American Red Cross men distributing chocolate and tobacco to men coming from the first line but who were still being held in support near Juvigny, France, in September 1918. Photo courtesy of Library of Congress
The French general commanding the 10th French Army (of which Pitts’ 32nd Infantry Division was a part) ordered a general attack on the town of Juvigny on Aug. 29, with the objective of a complete break through the German line. Pitts went into battle alongside two tank companies and a troop of Moroccan cavalry. He surely would have mentioned both had he survived to write another picaresque letter.
A tremendous artillery preparation had been delivered during the night, followed by a rolling barrage in front of the attacking infantry in the morning, but the Germans were dug into caves and fortified machine gun nests. The 32nd soon found they occupied a bad position, on high open ground on the slope of a hill facing the enemy. There was little cover, except shell holes, and they faced artillery and machine gun fire from positions with excellent views of the Allied front. The position couldn’t be abandoned without endangering the French; as a result, the casualties were high. Shortly after noon, the Germans counterattacked. The American machine gunners held their ground and repelled the counterattack. Casualties were high on both sides.
A wounded friend of Pitts was in the hospital. A comrade came in who was next to Pitts at Juvigny when he was killed. Cpl. J.J. Walsh had been friends with Pitts since boot camp, and they fought together. It was Walsh who wrote to Pitts’ father after the war. He began with this sentence: “He was a mighty changed boy to what he was when I first met him.”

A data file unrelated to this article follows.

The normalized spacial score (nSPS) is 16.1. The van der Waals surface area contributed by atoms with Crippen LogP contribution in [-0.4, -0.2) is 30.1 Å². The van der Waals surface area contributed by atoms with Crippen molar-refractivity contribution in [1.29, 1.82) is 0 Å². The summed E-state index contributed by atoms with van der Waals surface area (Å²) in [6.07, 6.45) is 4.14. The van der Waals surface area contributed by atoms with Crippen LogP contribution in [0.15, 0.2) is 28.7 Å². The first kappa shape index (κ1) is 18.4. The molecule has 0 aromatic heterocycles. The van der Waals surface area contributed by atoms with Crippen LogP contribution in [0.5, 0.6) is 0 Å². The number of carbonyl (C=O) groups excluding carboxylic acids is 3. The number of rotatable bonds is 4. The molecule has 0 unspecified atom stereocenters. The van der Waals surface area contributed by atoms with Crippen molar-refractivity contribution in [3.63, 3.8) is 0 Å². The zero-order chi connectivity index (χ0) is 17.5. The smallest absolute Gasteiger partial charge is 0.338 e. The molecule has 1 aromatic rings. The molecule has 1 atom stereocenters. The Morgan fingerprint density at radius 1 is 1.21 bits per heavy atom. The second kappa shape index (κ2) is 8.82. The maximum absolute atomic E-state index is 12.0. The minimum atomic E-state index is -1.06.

“The division was … sent to the Soisson front and that is where poor Al got hit,” Walsh wrote. “The boys were raiding some machine gun nests that were holding up the advance and as usual Al was among them. He was absolutely fearless and was continually volunteering for anything and everything that turned up. He and I have been through hell together, Mr. Pitts, and I was proud to know and have him for a pal. He was hit by a machine gun bullet and died instantly. Our company lost heavily at the time and today there is very few of the boys left that came over with us. Albert was loved by everyone in the company, both officers and men.”
Seven days after Pitts was killed, Draper was 27 miles east on the Vesle River at Magneux (98 miles northeast of Paris). Air observers noticed a general German retreat. Orders were given to pursue and attack.
109th Infantry soldier wearing a gas mask.
Three battalions of Draper’s division, including his 109th Infantry, crossed the river in the afternoon of Sept. 4. The plan was for them to leapfrog over each other, advancing 5 miles to the Aisne River.
Col. Edward Marin described the situation in his exhaustive "The Twenty-Eighth Division: Pennsylvania’s Guard in the World War":